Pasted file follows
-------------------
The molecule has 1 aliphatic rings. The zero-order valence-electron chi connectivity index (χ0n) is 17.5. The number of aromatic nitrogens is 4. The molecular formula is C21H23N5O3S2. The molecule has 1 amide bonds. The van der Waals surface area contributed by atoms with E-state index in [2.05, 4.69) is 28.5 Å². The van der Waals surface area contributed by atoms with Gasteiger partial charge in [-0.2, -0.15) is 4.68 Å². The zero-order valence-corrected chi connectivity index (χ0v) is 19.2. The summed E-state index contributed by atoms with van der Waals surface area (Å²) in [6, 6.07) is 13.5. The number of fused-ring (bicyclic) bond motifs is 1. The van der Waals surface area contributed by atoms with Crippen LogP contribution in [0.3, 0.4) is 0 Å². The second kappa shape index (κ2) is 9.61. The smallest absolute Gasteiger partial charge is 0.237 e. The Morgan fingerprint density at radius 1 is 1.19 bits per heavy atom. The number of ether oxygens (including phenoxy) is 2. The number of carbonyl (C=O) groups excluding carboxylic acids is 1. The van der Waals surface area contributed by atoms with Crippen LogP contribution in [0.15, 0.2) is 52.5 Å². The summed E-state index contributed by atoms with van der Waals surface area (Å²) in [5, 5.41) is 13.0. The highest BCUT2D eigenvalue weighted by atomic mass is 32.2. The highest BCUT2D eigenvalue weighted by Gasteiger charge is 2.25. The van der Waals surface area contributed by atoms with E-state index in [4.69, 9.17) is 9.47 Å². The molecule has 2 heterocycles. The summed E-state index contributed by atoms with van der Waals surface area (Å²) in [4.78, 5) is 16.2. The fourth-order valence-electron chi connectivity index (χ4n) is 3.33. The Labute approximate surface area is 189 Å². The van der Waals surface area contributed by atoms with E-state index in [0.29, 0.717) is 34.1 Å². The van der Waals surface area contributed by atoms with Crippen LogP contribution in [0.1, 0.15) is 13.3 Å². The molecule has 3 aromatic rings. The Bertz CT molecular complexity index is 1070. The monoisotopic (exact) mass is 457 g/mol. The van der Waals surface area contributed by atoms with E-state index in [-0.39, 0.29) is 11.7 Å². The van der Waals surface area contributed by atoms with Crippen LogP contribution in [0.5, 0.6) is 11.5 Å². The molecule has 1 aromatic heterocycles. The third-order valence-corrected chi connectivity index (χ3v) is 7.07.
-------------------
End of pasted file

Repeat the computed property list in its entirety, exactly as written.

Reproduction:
The molecule has 1 aliphatic rings. The zero-order valence-electron chi connectivity index (χ0n) is 17.5. The number of aromatic nitrogens is 4. The molecular formula is C21H23N5O3S2. The molecule has 1 amide bonds. The van der Waals surface area contributed by atoms with E-state index in [2.05, 4.69) is 28.5 Å². The van der Waals surface area contributed by atoms with Gasteiger partial charge in [-0.2, -0.15) is 4.68 Å². The zero-order valence-corrected chi connectivity index (χ0v) is 19.2. The summed E-state index contributed by atoms with van der Waals surface area (Å²) in [6, 6.07) is 13.5. The number of fused-ring (bicyclic) bond motifs is 1. The van der Waals surface area contributed by atoms with Crippen LogP contribution in [0.3, 0.4) is 0 Å². The second kappa shape index (κ2) is 9.61. The smallest absolute Gasteiger partial charge is 0.237 e. The Morgan fingerprint density at radius 1 is 1.19 bits per heavy atom. The number of ether oxygens (including phenoxy) is 2. The number of carbonyl (C=O) groups excluding carboxylic acids is 1. The van der Waals surface area contributed by atoms with Crippen LogP contribution in [0.15, 0.2) is 52.5 Å². The summed E-state index contributed by atoms with van der Waals surface area (Å²) in [5, 5.41) is 13.0. The highest BCUT2D eigenvalue weighted by atomic mass is 32.2. The highest BCUT2D eigenvalue weighted by Gasteiger charge is 2.25. The van der Waals surface area contributed by atoms with E-state index in [4.69, 9.17) is 9.47 Å². The molecule has 2 heterocycles. The summed E-state index contributed by atoms with van der Waals surface area (Å²) in [4.78, 5) is 16.2. The fourth-order valence-electron chi connectivity index (χ4n) is 3.33. The Labute approximate surface area is 189 Å². The van der Waals surface area contributed by atoms with E-state index in [0.29, 0.717) is 34.1 Å². The van der Waals surface area contributed by atoms with Crippen LogP contribution in [0.1, 0.15) is 13.3 Å². The molecule has 3 aromatic rings. The Bertz CT molecular complexity index is 1070. The monoisotopic (exact) mass is 457 g/mol. The van der Waals surface area contributed by atoms with E-state index in [-0.39, 0.29) is 11.7 Å². The van der Waals surface area contributed by atoms with Crippen LogP contribution in [0.5, 0.6) is 11.5 Å². The molecule has 1 aromatic heterocycles. The third-order valence-corrected chi connectivity index (χ3v) is 7.07.